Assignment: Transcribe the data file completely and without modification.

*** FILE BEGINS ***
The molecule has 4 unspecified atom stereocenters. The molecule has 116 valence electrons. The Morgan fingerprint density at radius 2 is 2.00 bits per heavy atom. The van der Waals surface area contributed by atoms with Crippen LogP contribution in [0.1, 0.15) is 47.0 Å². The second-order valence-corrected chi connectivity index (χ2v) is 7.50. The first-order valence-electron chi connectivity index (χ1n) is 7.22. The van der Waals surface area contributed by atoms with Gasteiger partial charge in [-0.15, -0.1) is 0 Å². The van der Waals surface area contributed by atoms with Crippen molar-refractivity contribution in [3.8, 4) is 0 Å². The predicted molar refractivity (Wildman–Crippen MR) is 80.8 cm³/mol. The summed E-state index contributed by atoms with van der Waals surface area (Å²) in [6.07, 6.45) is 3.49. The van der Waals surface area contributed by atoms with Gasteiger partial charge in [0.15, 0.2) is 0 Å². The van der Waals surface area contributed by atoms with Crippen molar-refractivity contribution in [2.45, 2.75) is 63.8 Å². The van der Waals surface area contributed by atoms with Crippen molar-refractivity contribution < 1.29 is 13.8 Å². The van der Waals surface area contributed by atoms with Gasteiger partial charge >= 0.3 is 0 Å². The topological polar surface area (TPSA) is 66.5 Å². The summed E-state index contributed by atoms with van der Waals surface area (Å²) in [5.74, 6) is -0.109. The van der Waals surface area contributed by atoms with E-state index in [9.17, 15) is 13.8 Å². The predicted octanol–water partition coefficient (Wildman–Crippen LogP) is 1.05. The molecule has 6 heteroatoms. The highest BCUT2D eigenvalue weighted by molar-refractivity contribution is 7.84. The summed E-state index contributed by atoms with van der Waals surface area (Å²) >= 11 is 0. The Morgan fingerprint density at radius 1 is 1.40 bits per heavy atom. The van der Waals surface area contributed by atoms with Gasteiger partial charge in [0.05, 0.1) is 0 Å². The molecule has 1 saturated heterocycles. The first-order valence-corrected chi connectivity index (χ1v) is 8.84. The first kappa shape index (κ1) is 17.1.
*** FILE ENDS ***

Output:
The molecule has 4 unspecified atom stereocenters. The molecule has 116 valence electrons. The Morgan fingerprint density at radius 2 is 2.00 bits per heavy atom. The van der Waals surface area contributed by atoms with Crippen LogP contribution in [0.1, 0.15) is 47.0 Å². The second-order valence-corrected chi connectivity index (χ2v) is 7.50. The first-order valence-electron chi connectivity index (χ1n) is 7.22. The van der Waals surface area contributed by atoms with Gasteiger partial charge in [-0.15, -0.1) is 0 Å². The van der Waals surface area contributed by atoms with Crippen molar-refractivity contribution in [3.8, 4) is 0 Å². The predicted molar refractivity (Wildman–Crippen MR) is 80.8 cm³/mol. The summed E-state index contributed by atoms with van der Waals surface area (Å²) in [6.07, 6.45) is 3.49. The van der Waals surface area contributed by atoms with Gasteiger partial charge in [0.15, 0.2) is 0 Å². The van der Waals surface area contributed by atoms with Crippen molar-refractivity contribution in [2.45, 2.75) is 63.8 Å². The van der Waals surface area contributed by atoms with Crippen molar-refractivity contribution < 1.29 is 13.8 Å². The van der Waals surface area contributed by atoms with Gasteiger partial charge >= 0.3 is 0 Å². The topological polar surface area (TPSA) is 66.5 Å². The summed E-state index contributed by atoms with van der Waals surface area (Å²) in [5.74, 6) is -0.109. The van der Waals surface area contributed by atoms with E-state index in [9.17, 15) is 13.8 Å². The predicted octanol–water partition coefficient (Wildman–Crippen LogP) is 1.05. The molecule has 6 heteroatoms. The highest BCUT2D eigenvalue weighted by molar-refractivity contribution is 7.84. The summed E-state index contributed by atoms with van der Waals surface area (Å²) >= 11 is 0. The Morgan fingerprint density at radius 1 is 1.40 bits per heavy atom. The van der Waals surface area contributed by atoms with Gasteiger partial charge in [0.05, 0.1) is 0 Å². The molecule has 1 saturated heterocycles. The first-order valence-corrected chi connectivity index (χ1v) is 8.84. The first kappa shape index (κ1) is 17.1.